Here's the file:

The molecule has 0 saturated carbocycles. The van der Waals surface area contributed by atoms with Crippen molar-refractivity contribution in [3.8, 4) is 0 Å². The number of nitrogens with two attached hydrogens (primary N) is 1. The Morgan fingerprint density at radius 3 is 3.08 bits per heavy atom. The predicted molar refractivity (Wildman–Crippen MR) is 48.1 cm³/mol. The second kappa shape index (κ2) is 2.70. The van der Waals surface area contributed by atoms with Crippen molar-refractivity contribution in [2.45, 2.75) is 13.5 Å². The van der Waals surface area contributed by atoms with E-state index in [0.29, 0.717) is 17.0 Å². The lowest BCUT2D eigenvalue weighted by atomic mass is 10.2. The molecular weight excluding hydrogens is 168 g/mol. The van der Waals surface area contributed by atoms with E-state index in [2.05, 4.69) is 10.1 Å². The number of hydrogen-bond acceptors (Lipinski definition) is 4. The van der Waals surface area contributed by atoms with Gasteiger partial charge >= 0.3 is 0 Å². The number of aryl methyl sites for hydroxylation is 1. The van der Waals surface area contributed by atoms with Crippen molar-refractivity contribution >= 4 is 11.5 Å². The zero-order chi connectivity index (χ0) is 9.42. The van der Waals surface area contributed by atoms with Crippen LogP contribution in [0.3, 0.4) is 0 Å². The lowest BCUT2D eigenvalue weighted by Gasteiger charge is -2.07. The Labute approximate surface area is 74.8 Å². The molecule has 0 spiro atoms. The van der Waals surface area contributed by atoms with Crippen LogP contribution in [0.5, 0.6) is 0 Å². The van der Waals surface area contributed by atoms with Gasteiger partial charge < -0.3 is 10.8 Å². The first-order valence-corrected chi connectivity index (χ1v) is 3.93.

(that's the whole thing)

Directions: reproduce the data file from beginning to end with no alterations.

The molecule has 0 saturated carbocycles. The van der Waals surface area contributed by atoms with Crippen molar-refractivity contribution in [3.8, 4) is 0 Å². The number of nitrogens with two attached hydrogens (primary N) is 1. The Morgan fingerprint density at radius 3 is 3.08 bits per heavy atom. The predicted molar refractivity (Wildman–Crippen MR) is 48.1 cm³/mol. The second kappa shape index (κ2) is 2.70. The van der Waals surface area contributed by atoms with Crippen molar-refractivity contribution in [2.45, 2.75) is 13.5 Å². The van der Waals surface area contributed by atoms with E-state index in [0.29, 0.717) is 17.0 Å². The lowest BCUT2D eigenvalue weighted by atomic mass is 10.2. The molecular weight excluding hydrogens is 168 g/mol. The van der Waals surface area contributed by atoms with E-state index in [2.05, 4.69) is 10.1 Å². The number of hydrogen-bond acceptors (Lipinski definition) is 4. The van der Waals surface area contributed by atoms with Gasteiger partial charge >= 0.3 is 0 Å². The number of aryl methyl sites for hydroxylation is 1. The van der Waals surface area contributed by atoms with Crippen molar-refractivity contribution >= 4 is 11.5 Å². The zero-order chi connectivity index (χ0) is 9.42. The van der Waals surface area contributed by atoms with Crippen LogP contribution in [0.3, 0.4) is 0 Å². The lowest BCUT2D eigenvalue weighted by Gasteiger charge is -2.07. The Labute approximate surface area is 74.8 Å². The molecule has 0 spiro atoms. The van der Waals surface area contributed by atoms with Crippen LogP contribution in [0.5, 0.6) is 0 Å². The van der Waals surface area contributed by atoms with Gasteiger partial charge < -0.3 is 10.8 Å². The first-order valence-corrected chi connectivity index (χ1v) is 3.93.